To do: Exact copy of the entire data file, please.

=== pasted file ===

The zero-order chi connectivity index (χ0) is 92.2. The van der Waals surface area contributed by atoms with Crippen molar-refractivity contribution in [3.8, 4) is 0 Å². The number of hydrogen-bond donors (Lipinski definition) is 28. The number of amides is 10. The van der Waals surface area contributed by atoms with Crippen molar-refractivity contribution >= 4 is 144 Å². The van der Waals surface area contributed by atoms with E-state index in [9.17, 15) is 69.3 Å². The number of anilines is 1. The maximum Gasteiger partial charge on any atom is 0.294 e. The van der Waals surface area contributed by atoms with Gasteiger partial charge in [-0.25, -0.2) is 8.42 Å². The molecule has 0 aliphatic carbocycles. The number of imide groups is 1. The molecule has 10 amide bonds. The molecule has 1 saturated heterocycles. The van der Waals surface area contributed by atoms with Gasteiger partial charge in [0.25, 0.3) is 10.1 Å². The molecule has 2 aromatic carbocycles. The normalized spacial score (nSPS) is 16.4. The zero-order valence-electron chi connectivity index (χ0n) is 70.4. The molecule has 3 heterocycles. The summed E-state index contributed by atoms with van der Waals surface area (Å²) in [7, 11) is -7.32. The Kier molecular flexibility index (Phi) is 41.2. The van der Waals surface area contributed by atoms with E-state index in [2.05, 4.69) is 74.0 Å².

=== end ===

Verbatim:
The zero-order chi connectivity index (χ0) is 92.2. The van der Waals surface area contributed by atoms with Crippen molar-refractivity contribution in [3.8, 4) is 0 Å². The number of hydrogen-bond donors (Lipinski definition) is 28. The number of amides is 10. The van der Waals surface area contributed by atoms with Crippen molar-refractivity contribution >= 4 is 144 Å². The van der Waals surface area contributed by atoms with E-state index in [9.17, 15) is 69.3 Å². The number of anilines is 1. The maximum Gasteiger partial charge on any atom is 0.294 e. The van der Waals surface area contributed by atoms with Gasteiger partial charge in [-0.25, -0.2) is 8.42 Å². The molecule has 0 aliphatic carbocycles. The number of imide groups is 1. The molecule has 10 amide bonds. The molecule has 1 saturated heterocycles. The van der Waals surface area contributed by atoms with Gasteiger partial charge in [0.25, 0.3) is 10.1 Å². The molecule has 2 aromatic carbocycles. The normalized spacial score (nSPS) is 16.4. The zero-order valence-electron chi connectivity index (χ0n) is 70.4. The molecule has 3 heterocycles. The summed E-state index contributed by atoms with van der Waals surface area (Å²) in [7, 11) is -7.32. The Kier molecular flexibility index (Phi) is 41.2. The van der Waals surface area contributed by atoms with E-state index in [2.05, 4.69) is 74.0 Å².